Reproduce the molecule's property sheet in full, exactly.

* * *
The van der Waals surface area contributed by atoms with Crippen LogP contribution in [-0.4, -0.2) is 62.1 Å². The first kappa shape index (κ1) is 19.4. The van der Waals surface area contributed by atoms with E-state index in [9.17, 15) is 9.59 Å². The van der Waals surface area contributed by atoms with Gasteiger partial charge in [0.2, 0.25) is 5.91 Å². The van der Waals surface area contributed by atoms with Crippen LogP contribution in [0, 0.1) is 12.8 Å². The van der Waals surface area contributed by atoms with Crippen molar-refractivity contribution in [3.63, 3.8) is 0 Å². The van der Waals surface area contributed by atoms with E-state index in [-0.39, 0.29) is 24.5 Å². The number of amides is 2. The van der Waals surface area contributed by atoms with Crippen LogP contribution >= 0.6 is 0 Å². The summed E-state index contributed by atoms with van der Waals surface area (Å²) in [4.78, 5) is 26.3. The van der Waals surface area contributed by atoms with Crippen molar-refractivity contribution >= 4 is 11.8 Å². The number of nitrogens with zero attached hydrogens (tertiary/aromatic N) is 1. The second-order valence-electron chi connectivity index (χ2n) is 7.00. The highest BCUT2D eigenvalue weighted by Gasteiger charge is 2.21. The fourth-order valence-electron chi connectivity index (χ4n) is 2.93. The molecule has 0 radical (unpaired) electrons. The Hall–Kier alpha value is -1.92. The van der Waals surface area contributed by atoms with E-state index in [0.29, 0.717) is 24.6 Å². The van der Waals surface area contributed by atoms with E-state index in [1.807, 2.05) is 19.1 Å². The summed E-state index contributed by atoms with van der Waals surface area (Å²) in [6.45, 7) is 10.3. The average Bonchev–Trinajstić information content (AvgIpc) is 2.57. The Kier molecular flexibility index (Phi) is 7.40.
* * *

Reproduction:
The van der Waals surface area contributed by atoms with Crippen LogP contribution in [-0.4, -0.2) is 62.1 Å². The first kappa shape index (κ1) is 19.4. The van der Waals surface area contributed by atoms with E-state index in [9.17, 15) is 9.59 Å². The van der Waals surface area contributed by atoms with Gasteiger partial charge in [0.2, 0.25) is 5.91 Å². The van der Waals surface area contributed by atoms with Crippen LogP contribution in [0, 0.1) is 12.8 Å². The van der Waals surface area contributed by atoms with Crippen molar-refractivity contribution in [3.63, 3.8) is 0 Å². The van der Waals surface area contributed by atoms with E-state index in [-0.39, 0.29) is 24.5 Å². The number of amides is 2. The van der Waals surface area contributed by atoms with Crippen LogP contribution >= 0.6 is 0 Å². The summed E-state index contributed by atoms with van der Waals surface area (Å²) in [4.78, 5) is 26.3. The van der Waals surface area contributed by atoms with Crippen molar-refractivity contribution >= 4 is 11.8 Å². The number of nitrogens with zero attached hydrogens (tertiary/aromatic N) is 1. The second-order valence-electron chi connectivity index (χ2n) is 7.00. The highest BCUT2D eigenvalue weighted by Gasteiger charge is 2.21. The fourth-order valence-electron chi connectivity index (χ4n) is 2.93. The molecule has 0 radical (unpaired) electrons. The Hall–Kier alpha value is -1.92. The van der Waals surface area contributed by atoms with E-state index in [0.29, 0.717) is 24.6 Å². The van der Waals surface area contributed by atoms with E-state index in [1.807, 2.05) is 19.1 Å². The summed E-state index contributed by atoms with van der Waals surface area (Å²) in [6.45, 7) is 10.3. The average Bonchev–Trinajstić information content (AvgIpc) is 2.57. The Kier molecular flexibility index (Phi) is 7.40.